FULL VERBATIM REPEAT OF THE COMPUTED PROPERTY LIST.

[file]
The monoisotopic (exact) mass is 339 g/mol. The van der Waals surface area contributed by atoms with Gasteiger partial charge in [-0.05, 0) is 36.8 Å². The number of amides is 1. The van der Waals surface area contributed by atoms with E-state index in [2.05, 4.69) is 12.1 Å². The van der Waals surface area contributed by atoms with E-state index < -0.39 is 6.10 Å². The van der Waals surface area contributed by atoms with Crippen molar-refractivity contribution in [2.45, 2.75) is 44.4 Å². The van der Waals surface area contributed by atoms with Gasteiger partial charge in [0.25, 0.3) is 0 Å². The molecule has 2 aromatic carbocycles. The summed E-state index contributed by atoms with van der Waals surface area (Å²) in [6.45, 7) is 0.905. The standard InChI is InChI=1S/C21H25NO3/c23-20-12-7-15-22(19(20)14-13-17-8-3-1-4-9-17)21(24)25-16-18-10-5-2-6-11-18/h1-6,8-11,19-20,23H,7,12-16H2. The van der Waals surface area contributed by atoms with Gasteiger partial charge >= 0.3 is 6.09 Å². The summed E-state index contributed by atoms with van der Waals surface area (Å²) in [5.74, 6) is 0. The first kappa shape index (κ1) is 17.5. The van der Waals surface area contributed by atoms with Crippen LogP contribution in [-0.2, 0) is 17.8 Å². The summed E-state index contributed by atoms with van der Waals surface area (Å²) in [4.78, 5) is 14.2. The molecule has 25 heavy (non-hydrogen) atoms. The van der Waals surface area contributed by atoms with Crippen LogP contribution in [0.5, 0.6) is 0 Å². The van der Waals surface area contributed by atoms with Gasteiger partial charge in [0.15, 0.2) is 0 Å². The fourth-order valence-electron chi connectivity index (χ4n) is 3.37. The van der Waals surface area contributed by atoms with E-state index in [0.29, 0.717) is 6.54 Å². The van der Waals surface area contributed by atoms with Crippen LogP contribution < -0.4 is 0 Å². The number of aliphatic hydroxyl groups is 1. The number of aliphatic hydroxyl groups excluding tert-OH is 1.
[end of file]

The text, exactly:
The monoisotopic (exact) mass is 339 g/mol. The van der Waals surface area contributed by atoms with Gasteiger partial charge in [-0.05, 0) is 36.8 Å². The number of amides is 1. The van der Waals surface area contributed by atoms with E-state index in [2.05, 4.69) is 12.1 Å². The van der Waals surface area contributed by atoms with E-state index < -0.39 is 6.10 Å². The van der Waals surface area contributed by atoms with Crippen molar-refractivity contribution in [2.45, 2.75) is 44.4 Å². The van der Waals surface area contributed by atoms with Gasteiger partial charge in [0.25, 0.3) is 0 Å². The molecule has 2 aromatic carbocycles. The summed E-state index contributed by atoms with van der Waals surface area (Å²) in [6.45, 7) is 0.905. The standard InChI is InChI=1S/C21H25NO3/c23-20-12-7-15-22(19(20)14-13-17-8-3-1-4-9-17)21(24)25-16-18-10-5-2-6-11-18/h1-6,8-11,19-20,23H,7,12-16H2. The van der Waals surface area contributed by atoms with Gasteiger partial charge >= 0.3 is 6.09 Å². The summed E-state index contributed by atoms with van der Waals surface area (Å²) in [5.74, 6) is 0. The first kappa shape index (κ1) is 17.5. The van der Waals surface area contributed by atoms with Crippen LogP contribution in [-0.2, 0) is 17.8 Å². The summed E-state index contributed by atoms with van der Waals surface area (Å²) in [4.78, 5) is 14.2. The molecule has 25 heavy (non-hydrogen) atoms. The van der Waals surface area contributed by atoms with Crippen LogP contribution in [0.5, 0.6) is 0 Å². The van der Waals surface area contributed by atoms with Gasteiger partial charge in [0.15, 0.2) is 0 Å². The fourth-order valence-electron chi connectivity index (χ4n) is 3.37. The van der Waals surface area contributed by atoms with E-state index in [0.29, 0.717) is 6.54 Å². The van der Waals surface area contributed by atoms with Crippen LogP contribution < -0.4 is 0 Å². The number of aliphatic hydroxyl groups is 1. The number of aliphatic hydroxyl groups excluding tert-OH is 1.